Biofuels are a controversial energy source; however, there has been strong interest in these biofuels by both developing and industrialized countries. Some countries have even financially incentivized the production of these crops. A promising crop called Jatropha curcas has recently been viewed as a sustainable option for biodiesel production. This inedible plant has typically been used for soap production, medicinal purposes, and even as way to demarcate property boundaries as a living fence. Its high resistance to droughts and pests, inability to be eaten by cattle, short gestation period, and versatility of products are qualities that have been cited by many researchers as advantages for small farming communities, who might be able to use Jatropha to increase their employment, increase revenue, and increase energy self-reliance. Continue reading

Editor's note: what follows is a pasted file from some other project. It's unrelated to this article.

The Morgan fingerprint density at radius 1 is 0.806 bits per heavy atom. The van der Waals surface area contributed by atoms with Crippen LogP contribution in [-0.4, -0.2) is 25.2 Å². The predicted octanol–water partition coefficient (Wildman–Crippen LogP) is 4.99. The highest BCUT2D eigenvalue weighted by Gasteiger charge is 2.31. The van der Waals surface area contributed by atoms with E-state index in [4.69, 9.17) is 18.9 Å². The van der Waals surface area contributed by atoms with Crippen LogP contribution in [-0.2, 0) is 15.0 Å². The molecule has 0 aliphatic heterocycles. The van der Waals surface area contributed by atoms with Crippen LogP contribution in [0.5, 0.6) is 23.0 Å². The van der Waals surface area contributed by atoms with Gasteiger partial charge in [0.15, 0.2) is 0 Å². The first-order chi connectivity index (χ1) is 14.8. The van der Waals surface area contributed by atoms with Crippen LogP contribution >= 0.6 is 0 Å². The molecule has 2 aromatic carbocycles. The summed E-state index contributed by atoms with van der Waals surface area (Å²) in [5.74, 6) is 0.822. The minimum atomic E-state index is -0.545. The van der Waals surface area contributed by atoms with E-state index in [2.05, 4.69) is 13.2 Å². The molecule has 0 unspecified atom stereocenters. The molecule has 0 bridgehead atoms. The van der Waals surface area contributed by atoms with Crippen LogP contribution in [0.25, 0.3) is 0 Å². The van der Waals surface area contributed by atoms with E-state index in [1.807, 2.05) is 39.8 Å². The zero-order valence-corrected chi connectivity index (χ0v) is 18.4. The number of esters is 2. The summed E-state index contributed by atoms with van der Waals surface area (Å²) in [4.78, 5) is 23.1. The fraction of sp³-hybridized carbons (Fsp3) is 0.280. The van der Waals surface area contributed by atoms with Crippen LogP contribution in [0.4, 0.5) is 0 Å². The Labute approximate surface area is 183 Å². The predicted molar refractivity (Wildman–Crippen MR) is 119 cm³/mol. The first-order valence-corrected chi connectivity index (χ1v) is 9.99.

Cleaner and More Efficient Fuel from Yeast

by Devyn Parks